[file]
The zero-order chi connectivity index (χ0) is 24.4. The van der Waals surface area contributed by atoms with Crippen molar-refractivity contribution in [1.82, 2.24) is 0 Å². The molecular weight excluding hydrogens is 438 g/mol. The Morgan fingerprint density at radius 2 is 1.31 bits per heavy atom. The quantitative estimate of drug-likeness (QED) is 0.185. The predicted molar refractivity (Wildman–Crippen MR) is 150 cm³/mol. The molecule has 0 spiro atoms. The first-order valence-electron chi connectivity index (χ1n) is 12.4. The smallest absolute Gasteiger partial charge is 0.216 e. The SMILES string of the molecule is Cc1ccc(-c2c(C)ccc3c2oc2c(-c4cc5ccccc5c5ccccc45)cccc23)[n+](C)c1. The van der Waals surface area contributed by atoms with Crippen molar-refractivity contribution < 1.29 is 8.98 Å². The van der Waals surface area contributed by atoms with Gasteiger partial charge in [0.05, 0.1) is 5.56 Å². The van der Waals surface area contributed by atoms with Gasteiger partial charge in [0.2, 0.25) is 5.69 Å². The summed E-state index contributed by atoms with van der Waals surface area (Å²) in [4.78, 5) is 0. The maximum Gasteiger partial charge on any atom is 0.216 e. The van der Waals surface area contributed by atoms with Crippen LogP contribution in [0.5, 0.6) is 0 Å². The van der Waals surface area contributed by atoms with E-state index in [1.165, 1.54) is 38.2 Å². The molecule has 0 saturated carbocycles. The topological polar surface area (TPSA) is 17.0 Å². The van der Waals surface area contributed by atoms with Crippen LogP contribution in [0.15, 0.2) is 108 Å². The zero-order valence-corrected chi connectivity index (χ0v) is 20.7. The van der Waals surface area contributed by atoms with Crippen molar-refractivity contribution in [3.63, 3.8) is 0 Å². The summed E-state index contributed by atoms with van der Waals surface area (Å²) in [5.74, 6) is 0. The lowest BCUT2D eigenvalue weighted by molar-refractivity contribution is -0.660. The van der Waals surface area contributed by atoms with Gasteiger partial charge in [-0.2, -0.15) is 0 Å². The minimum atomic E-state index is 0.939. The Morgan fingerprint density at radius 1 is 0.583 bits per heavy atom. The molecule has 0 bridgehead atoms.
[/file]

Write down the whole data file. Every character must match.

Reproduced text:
The zero-order chi connectivity index (χ0) is 24.4. The van der Waals surface area contributed by atoms with Crippen molar-refractivity contribution in [1.82, 2.24) is 0 Å². The molecular weight excluding hydrogens is 438 g/mol. The Morgan fingerprint density at radius 2 is 1.31 bits per heavy atom. The quantitative estimate of drug-likeness (QED) is 0.185. The predicted molar refractivity (Wildman–Crippen MR) is 150 cm³/mol. The molecule has 0 spiro atoms. The first-order valence-electron chi connectivity index (χ1n) is 12.4. The smallest absolute Gasteiger partial charge is 0.216 e. The SMILES string of the molecule is Cc1ccc(-c2c(C)ccc3c2oc2c(-c4cc5ccccc5c5ccccc45)cccc23)[n+](C)c1. The van der Waals surface area contributed by atoms with Crippen molar-refractivity contribution < 1.29 is 8.98 Å². The van der Waals surface area contributed by atoms with Gasteiger partial charge in [0.05, 0.1) is 5.56 Å². The van der Waals surface area contributed by atoms with Gasteiger partial charge in [0.2, 0.25) is 5.69 Å². The summed E-state index contributed by atoms with van der Waals surface area (Å²) in [4.78, 5) is 0. The maximum Gasteiger partial charge on any atom is 0.216 e. The van der Waals surface area contributed by atoms with Crippen LogP contribution in [0.5, 0.6) is 0 Å². The van der Waals surface area contributed by atoms with E-state index in [1.165, 1.54) is 38.2 Å². The molecule has 0 saturated carbocycles. The topological polar surface area (TPSA) is 17.0 Å². The van der Waals surface area contributed by atoms with Crippen LogP contribution in [0.15, 0.2) is 108 Å². The zero-order valence-corrected chi connectivity index (χ0v) is 20.7. The van der Waals surface area contributed by atoms with Crippen molar-refractivity contribution in [3.63, 3.8) is 0 Å². The summed E-state index contributed by atoms with van der Waals surface area (Å²) in [5.74, 6) is 0. The lowest BCUT2D eigenvalue weighted by molar-refractivity contribution is -0.660. The van der Waals surface area contributed by atoms with Gasteiger partial charge in [-0.2, -0.15) is 0 Å². The minimum atomic E-state index is 0.939. The Morgan fingerprint density at radius 1 is 0.583 bits per heavy atom. The molecule has 0 bridgehead atoms.